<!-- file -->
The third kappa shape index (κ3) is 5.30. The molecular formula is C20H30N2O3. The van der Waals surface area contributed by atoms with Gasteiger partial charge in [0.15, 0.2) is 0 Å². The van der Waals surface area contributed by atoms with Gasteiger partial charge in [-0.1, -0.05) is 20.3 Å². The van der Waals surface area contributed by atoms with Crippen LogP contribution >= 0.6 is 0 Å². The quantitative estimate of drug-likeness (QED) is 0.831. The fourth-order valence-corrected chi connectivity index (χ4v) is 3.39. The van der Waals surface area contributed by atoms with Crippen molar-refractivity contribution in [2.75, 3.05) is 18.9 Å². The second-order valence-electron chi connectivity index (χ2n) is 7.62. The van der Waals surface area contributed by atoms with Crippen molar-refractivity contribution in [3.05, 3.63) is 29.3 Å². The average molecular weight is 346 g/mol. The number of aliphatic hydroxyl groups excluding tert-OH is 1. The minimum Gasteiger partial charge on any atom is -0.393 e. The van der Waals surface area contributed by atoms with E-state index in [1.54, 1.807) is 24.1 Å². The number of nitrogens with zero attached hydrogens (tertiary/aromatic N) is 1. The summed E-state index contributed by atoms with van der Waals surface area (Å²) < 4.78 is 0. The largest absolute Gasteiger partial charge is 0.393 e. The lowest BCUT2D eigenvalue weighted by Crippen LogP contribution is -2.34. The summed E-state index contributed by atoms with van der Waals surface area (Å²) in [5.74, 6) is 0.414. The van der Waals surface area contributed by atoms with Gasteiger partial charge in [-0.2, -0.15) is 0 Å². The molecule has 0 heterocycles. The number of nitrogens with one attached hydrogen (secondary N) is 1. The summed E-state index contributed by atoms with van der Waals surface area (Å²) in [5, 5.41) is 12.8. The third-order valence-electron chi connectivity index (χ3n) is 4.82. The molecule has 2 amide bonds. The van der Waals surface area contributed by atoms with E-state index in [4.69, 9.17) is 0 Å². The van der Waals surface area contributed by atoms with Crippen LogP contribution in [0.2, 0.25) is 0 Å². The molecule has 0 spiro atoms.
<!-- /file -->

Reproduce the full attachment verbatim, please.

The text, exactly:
The third kappa shape index (κ3) is 5.30. The molecular formula is C20H30N2O3. The van der Waals surface area contributed by atoms with Gasteiger partial charge in [0.15, 0.2) is 0 Å². The van der Waals surface area contributed by atoms with Gasteiger partial charge in [-0.1, -0.05) is 20.3 Å². The van der Waals surface area contributed by atoms with Crippen LogP contribution >= 0.6 is 0 Å². The quantitative estimate of drug-likeness (QED) is 0.831. The fourth-order valence-corrected chi connectivity index (χ4v) is 3.39. The van der Waals surface area contributed by atoms with Crippen molar-refractivity contribution in [2.75, 3.05) is 18.9 Å². The second-order valence-electron chi connectivity index (χ2n) is 7.62. The van der Waals surface area contributed by atoms with Crippen molar-refractivity contribution in [3.05, 3.63) is 29.3 Å². The average molecular weight is 346 g/mol. The number of aliphatic hydroxyl groups excluding tert-OH is 1. The minimum Gasteiger partial charge on any atom is -0.393 e. The van der Waals surface area contributed by atoms with E-state index in [1.54, 1.807) is 24.1 Å². The number of nitrogens with zero attached hydrogens (tertiary/aromatic N) is 1. The summed E-state index contributed by atoms with van der Waals surface area (Å²) < 4.78 is 0. The largest absolute Gasteiger partial charge is 0.393 e. The lowest BCUT2D eigenvalue weighted by Crippen LogP contribution is -2.34. The summed E-state index contributed by atoms with van der Waals surface area (Å²) in [5.74, 6) is 0.414. The van der Waals surface area contributed by atoms with Gasteiger partial charge in [-0.2, -0.15) is 0 Å². The molecule has 0 heterocycles. The number of nitrogens with one attached hydrogen (secondary N) is 1. The summed E-state index contributed by atoms with van der Waals surface area (Å²) in [5, 5.41) is 12.8. The third-order valence-electron chi connectivity index (χ3n) is 4.82. The molecule has 2 amide bonds. The van der Waals surface area contributed by atoms with E-state index in [4.69, 9.17) is 0 Å². The van der Waals surface area contributed by atoms with Crippen LogP contribution in [0.2, 0.25) is 0 Å². The molecule has 0 spiro atoms.